A new idea for nuclear power

Energy: A University of Maryland scientist has faith in his novel approach but finds $2 million for testing difficult to come by.

Medicine & Science

September 13, 2004|By Dennis O'Brien | Dennis O'Brien,SUN STAFF

Claudio Filippone is convinced that the jury-rigged gadget in his College Park lab can help solve the world's energy problems - even if it does look like it was designed by Rube Goldberg.

The University of Maryland researcher bought wiring and other parts from hardware stores to build a "heat cavity," a sandwich of six-foot steel sheets with a razor-thin space between them.

Bolted together, sealed on each side with silicone putty and connected by wires to a portable generator that can heat up the sheets like burners on a stove, the device is designed to simulate what happens in a nuclear reactor - minus the radioactive material.

FOR THE RECORD - An article about nuclear reactor designs in Monday's editions incorrectly reported the type of coolant used in breeder reactors overseas and the type of reactors U.S. universities use for research. Breeder reactors use liquid metals as coolants, and universities conduct research with thermal reactors.
The Sun regrets the errors.

Filippone says his ultimate goal is a nuclear power plant that minimizes radioactive waste. He says he can test his theory for $2 million - possibly by using a nuclear lab in the Czech Republic. The problem is finding someone willing to take a chance on what looks like a long shot at a time when the government and power industry are ready to move on with other designs.

Steam as a coolant

When Filippone flicks a switch to heat the steel sheets in his lab and then hoses water between them, the cavity generates steam through a valve. He hopes he can use the same kind of steam to cool down a reactor.

Currently, the nation's 103 commercial nuclear plants, which generate about 20 percent of its electricity, operate on a slightly different principle. They split, or fission, uranium atoms in a containment vessel, heating water into steam that is used to generate electricity.

Known as light water reactors, they use water to cool off the enriched uranium that heats up in the fission process. Filippone says his tests show that steam can be used to cool the fuel, a key factor in his experimental reactor design.

"It shows steam is an effective heat-transfer mechanism," he said. "Now, I need to go to the next step."

Filippone's work, and that of other scientists, comes at a critical time for the nation's power industry.

Memories of the nuclear accident at Three Mile Island in Pennsylvania in 1979 and the Soviet Union disaster at Chernobyl in 1986 remain etched in many minds. After TMI, about 50 nuclear reactors with prior approvals were completed, but plans for others were scrapped.

In 1992, the nuclear industry was dealt a major setback when the $5.5 billion Shoreham nuclear power plant on Long Island closed before it began operating because of public opposition.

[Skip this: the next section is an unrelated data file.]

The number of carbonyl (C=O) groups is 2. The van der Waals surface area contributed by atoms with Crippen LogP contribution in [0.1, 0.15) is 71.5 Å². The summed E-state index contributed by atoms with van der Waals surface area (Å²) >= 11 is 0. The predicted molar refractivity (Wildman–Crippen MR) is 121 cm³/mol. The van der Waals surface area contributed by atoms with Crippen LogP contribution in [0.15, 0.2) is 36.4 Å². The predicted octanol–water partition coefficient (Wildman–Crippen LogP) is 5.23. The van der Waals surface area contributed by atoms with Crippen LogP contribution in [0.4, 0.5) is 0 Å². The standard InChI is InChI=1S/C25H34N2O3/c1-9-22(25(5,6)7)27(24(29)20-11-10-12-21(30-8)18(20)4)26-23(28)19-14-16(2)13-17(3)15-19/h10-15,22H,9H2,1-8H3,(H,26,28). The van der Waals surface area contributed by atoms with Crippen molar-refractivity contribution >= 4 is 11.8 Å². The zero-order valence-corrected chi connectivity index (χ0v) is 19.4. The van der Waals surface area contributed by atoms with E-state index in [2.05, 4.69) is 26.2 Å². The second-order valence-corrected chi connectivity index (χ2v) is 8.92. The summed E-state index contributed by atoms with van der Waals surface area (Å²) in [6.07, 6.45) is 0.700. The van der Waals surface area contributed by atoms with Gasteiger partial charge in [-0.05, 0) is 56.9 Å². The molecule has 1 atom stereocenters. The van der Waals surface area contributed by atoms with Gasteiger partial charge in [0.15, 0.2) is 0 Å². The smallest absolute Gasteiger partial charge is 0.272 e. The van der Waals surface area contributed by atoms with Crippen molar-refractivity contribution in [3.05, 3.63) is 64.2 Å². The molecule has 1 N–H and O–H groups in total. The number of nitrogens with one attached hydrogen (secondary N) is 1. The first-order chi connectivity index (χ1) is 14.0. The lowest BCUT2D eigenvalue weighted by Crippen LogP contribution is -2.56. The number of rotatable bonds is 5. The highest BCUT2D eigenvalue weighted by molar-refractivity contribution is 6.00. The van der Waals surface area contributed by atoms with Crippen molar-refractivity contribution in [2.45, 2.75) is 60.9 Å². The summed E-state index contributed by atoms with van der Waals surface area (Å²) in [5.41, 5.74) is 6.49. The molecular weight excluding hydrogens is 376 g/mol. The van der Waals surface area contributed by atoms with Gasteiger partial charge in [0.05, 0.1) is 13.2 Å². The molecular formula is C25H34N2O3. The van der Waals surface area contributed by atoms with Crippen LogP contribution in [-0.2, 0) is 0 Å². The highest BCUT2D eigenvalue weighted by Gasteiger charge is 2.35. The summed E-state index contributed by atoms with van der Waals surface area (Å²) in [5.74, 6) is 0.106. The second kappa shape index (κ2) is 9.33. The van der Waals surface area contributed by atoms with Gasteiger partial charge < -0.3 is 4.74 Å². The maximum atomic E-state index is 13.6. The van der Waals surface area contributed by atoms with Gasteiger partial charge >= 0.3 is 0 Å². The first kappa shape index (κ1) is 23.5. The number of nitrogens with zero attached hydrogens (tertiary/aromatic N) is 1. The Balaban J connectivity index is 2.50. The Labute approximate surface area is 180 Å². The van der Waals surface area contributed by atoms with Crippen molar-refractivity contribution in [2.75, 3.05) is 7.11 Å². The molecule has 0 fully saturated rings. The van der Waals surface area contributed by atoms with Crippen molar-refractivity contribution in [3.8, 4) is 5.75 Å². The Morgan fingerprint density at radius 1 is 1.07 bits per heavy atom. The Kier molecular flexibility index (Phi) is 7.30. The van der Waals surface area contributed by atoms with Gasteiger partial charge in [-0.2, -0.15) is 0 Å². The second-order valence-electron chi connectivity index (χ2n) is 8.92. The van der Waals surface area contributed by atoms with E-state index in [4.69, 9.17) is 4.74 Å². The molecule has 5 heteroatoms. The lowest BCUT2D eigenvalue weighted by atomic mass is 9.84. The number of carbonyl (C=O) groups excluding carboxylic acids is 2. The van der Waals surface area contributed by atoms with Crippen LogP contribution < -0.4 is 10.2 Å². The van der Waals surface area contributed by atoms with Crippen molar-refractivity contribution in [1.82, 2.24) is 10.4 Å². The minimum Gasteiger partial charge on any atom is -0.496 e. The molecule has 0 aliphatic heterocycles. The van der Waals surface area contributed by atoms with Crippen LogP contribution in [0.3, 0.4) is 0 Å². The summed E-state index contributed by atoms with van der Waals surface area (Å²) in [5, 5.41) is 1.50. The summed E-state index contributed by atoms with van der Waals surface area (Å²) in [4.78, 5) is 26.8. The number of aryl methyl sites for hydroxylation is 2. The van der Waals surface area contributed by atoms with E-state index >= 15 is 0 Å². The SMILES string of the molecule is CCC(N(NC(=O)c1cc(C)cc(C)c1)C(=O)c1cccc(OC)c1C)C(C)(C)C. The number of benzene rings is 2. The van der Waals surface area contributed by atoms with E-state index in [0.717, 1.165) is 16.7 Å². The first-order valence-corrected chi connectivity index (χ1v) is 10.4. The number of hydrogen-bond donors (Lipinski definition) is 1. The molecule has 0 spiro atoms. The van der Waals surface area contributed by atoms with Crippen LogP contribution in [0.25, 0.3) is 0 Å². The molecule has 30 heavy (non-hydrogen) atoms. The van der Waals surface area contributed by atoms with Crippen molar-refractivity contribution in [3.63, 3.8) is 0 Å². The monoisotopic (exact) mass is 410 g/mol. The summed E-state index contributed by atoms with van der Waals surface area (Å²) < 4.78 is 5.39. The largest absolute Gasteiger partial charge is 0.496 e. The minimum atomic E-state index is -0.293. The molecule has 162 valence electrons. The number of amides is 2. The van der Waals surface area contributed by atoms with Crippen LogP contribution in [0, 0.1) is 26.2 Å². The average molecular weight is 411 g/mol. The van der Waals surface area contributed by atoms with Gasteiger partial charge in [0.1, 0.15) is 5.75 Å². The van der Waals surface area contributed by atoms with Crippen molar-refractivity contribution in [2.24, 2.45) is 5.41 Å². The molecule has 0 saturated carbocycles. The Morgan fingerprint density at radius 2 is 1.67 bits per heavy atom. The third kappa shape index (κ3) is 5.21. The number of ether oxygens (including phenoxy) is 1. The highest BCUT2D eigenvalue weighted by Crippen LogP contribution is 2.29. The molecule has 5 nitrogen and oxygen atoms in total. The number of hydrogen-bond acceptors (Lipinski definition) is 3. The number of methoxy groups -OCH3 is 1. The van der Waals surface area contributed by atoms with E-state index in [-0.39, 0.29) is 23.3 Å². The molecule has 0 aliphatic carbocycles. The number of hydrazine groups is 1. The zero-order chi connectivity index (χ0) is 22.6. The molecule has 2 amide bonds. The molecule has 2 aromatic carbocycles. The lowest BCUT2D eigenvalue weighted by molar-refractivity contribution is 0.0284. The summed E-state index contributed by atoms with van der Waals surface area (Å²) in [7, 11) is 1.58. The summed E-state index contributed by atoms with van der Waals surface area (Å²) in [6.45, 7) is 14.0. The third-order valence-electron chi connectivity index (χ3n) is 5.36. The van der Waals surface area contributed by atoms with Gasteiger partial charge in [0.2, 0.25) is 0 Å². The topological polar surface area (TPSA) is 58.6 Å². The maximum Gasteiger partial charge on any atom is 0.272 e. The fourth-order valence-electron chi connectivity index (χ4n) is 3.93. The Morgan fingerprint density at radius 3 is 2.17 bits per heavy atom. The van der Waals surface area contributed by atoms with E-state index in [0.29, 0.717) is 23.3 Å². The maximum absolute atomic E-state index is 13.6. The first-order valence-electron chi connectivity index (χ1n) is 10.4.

But with oil prices rising and the future of coal uncertain, sentiment for new reactors is growing. Up to three U.S. nuclear plants could be built in the next decade - at sites near existing nuclear plants, according to the Department of Energy. The Bush administration wants at least one new reactor by 2010.

DOE is working with three utilities - Dominion Resources, Entergy and Exelon - to explore the feasibility of building reactors in Virginia, Mississippi and Illinois. The Tennessee Valley Authority is considering reopening a closed nuclear plant in Alabama.

Critics of this nuclear expansion say nuclear waste remains a major concern. About 44,000 metric tons of highly radioactive, spent nuclear fuel are stored at power plant sites around the country, awaiting shipment to a proposed Nevada storage facility that faces a court fight years from resolution.

The light water reactors used in commercial power plants and the breeder reactors used in university labs produce plutonium as a byproduct - the same material the United States is trying to restrict overseas because it is highly poisonous and can be used to make nuclear weapons.

Dual-reactor system

Filippone says his proposal offers a solution: a closed-cycle nuclear plant with two reactor systems. One would be a fast reactor that uses uranium to produce plutonium, the other a thermal reactor that uses plutonium as a fuel source. Either reactor system could be used to produce power, allowing power companies to switch between them. And the byproduct of the fast reactor would become fuel for the thermal reactor. That would cut down considerably on nuclear waste.

"It would be an excellent solution, in terms of proliferation issues," Filippone said.

Filippone's system relies on testing his hypothesis that steam can be used as a coolant in the two-reactor system. Using steam instead of helium and other gases now used in breeder reactors would make the system safer, he said.

But his solution isn't on DOE's radar screen. The federal agency plans to spend $97 million this year on research for new designs and fuel systems for so-called Generation IV nuclear power plants. It worked with experts in a dozen countries, reviewing more than 100 nuclear energy concepts for two years, before its engineers came up with six prototype designs for new reactors in 2002.

"The process was very thorough," said William Magwood, director of the DOE's Office of Nuclear Energy, Science and Technology.

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